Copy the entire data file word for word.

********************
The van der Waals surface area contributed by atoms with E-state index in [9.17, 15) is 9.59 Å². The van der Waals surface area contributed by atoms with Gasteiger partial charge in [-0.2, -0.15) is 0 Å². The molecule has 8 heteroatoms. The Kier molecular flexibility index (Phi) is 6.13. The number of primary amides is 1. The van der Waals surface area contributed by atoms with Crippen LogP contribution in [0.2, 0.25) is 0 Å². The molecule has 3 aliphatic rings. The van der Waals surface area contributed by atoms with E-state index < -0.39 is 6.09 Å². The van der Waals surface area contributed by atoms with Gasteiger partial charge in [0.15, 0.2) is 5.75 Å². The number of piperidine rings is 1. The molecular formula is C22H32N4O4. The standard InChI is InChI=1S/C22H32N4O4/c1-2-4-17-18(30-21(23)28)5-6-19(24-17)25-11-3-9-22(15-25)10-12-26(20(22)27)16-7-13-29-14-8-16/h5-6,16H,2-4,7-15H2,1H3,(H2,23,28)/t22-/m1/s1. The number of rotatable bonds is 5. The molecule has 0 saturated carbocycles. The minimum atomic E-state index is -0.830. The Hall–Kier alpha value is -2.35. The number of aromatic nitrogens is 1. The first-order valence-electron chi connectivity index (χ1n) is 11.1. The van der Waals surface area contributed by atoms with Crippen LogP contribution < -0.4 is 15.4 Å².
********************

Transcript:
The van der Waals surface area contributed by atoms with E-state index in [9.17, 15) is 9.59 Å². The van der Waals surface area contributed by atoms with Gasteiger partial charge in [-0.2, -0.15) is 0 Å². The molecule has 8 heteroatoms. The Kier molecular flexibility index (Phi) is 6.13. The number of primary amides is 1. The van der Waals surface area contributed by atoms with Crippen LogP contribution in [0.2, 0.25) is 0 Å². The molecule has 3 aliphatic rings. The van der Waals surface area contributed by atoms with E-state index < -0.39 is 6.09 Å². The van der Waals surface area contributed by atoms with Gasteiger partial charge in [0.15, 0.2) is 5.75 Å². The number of piperidine rings is 1. The molecular formula is C22H32N4O4. The standard InChI is InChI=1S/C22H32N4O4/c1-2-4-17-18(30-21(23)28)5-6-19(24-17)25-11-3-9-22(15-25)10-12-26(20(22)27)16-7-13-29-14-8-16/h5-6,16H,2-4,7-15H2,1H3,(H2,23,28)/t22-/m1/s1. The number of rotatable bonds is 5. The molecule has 0 saturated carbocycles. The minimum atomic E-state index is -0.830. The Hall–Kier alpha value is -2.35. The number of aromatic nitrogens is 1. The first-order valence-electron chi connectivity index (χ1n) is 11.1. The van der Waals surface area contributed by atoms with Crippen LogP contribution < -0.4 is 15.4 Å².